In the sharp divide between staying perched or falling, there is little room to spare a limb to haul up a weak one. Yet in the initial days, that, was exactly what Mani often had to do – he had to lift his right leg with his hand and place it on the next foothold. None of this stopped him from making the first major decision of his life. Mani completed his tenth standard and gave up studying. “ I had no interest in studies. I wanted to make a career out of climbing,’’ he said. He did not have the benefit of money and wealthy parents. His family was struggling financially. He had no sponsors or well-wishers. All he had was self-belief.
In 2002, Mani went to Delhi to watch the national climbing competition. It left him wanting to qualify for the next edition of the event. At an open competition held thereafter at Ramjas near Delhi, he was the only climber making it to the final in his age group. “ I got an appreciation letter for that,’’ he recalled. Now the desire to excel was picking up. That year was noteworthy for something else too. Mani was among those featured in a documentary film on climbing. “ Facing the camera, I blurted out that one day I want to be a world champion. It’s still there in that video,’’ he said. In 2003, he participated in the zonal competition and ended up seventh or eighth, narrowly missing selection for the national competition. However, he got a wild card entry, the condition being he would have to do a trial climb and prove his worth before the senior official overseeing sport climbing. That done and initial rounds too cleared, Mani found himself among four climbers from the South Zone who featured in the final. He finished last but won the best climber award.
In 2004, he was back in the final. In 2006 also, he qualified for the national competition (in India, the national competition is at the apex of a series of zonal competitions arranged below it in the hierarchy). That year, he started working as a coach under Keerthi Pais, reporting every day to the new climbing wall that had come up near Kanteerava Stadium. In 2007, Mani didn’t qualify for the final at the national competition; it was the case in 2008 too. But the coaching continued, including accompanying his wards (they were in the junior category) who had made it to the national competition, to their respective events. The coaching assignment brought with it a small salary. Additionally Mani worked at outdoor adventure camps. The income he thus made was useful for his family.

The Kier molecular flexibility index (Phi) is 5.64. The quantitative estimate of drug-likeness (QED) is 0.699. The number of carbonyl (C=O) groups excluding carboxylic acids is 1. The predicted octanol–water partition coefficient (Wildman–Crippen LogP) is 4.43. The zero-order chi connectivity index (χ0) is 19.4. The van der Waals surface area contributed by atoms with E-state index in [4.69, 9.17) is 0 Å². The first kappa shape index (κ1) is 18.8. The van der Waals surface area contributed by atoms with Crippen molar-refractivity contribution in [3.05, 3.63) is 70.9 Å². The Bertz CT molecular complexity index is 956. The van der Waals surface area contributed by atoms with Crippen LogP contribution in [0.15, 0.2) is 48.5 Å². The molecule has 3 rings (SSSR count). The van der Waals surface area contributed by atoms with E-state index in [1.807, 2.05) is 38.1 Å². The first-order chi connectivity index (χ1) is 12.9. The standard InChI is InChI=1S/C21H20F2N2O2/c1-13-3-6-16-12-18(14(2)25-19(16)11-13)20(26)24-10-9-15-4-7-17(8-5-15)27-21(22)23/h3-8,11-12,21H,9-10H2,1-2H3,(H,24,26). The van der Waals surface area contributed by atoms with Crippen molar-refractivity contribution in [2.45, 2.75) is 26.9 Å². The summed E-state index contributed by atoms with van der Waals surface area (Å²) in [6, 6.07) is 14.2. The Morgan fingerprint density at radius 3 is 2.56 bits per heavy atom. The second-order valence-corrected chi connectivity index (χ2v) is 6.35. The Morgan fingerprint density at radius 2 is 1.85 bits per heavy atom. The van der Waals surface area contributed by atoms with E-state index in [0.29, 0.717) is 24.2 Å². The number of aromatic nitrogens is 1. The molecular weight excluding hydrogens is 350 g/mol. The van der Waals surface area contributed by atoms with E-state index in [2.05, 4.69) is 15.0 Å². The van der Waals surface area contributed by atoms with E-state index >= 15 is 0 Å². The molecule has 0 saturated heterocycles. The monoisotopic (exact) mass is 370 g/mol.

For over a decade in Mumbai, the city’s oldest mountaineering club, Girivihar, ran an open climbing competition. It would eventually lead to two editions of the IFSC World Cup in Bouldering (IFSC – International Federation of Sport Climbing) being held in Navi Mumbai in 2016 and 2017. Mani had been to these events. Among foreign climbers visiting the open competition held in Belapur was Philippe Ribiere from France. “ He is someone I respect,’’ Mani said. At age four Philippe was diagnosed with Rubinstein-Taybi Syndrome and has excelled at climbing despite that. He started climbing at six. To others climbing so having overcome physical challenges, he is important not merely as example to follow but also as among those inspiring the first international paraclimbing competition held in 2006 at Ekaterinburg, Russia. More such competitions were held in the years that followed. Then in 2011, the first paraclimbing world championships were held in Arco Italy, under the auspices of IFSC. Mani had been following these developments. He had faith in himself and there was also that old statement to camera: one day I want to be a world champion, which had come out naturally, to explore.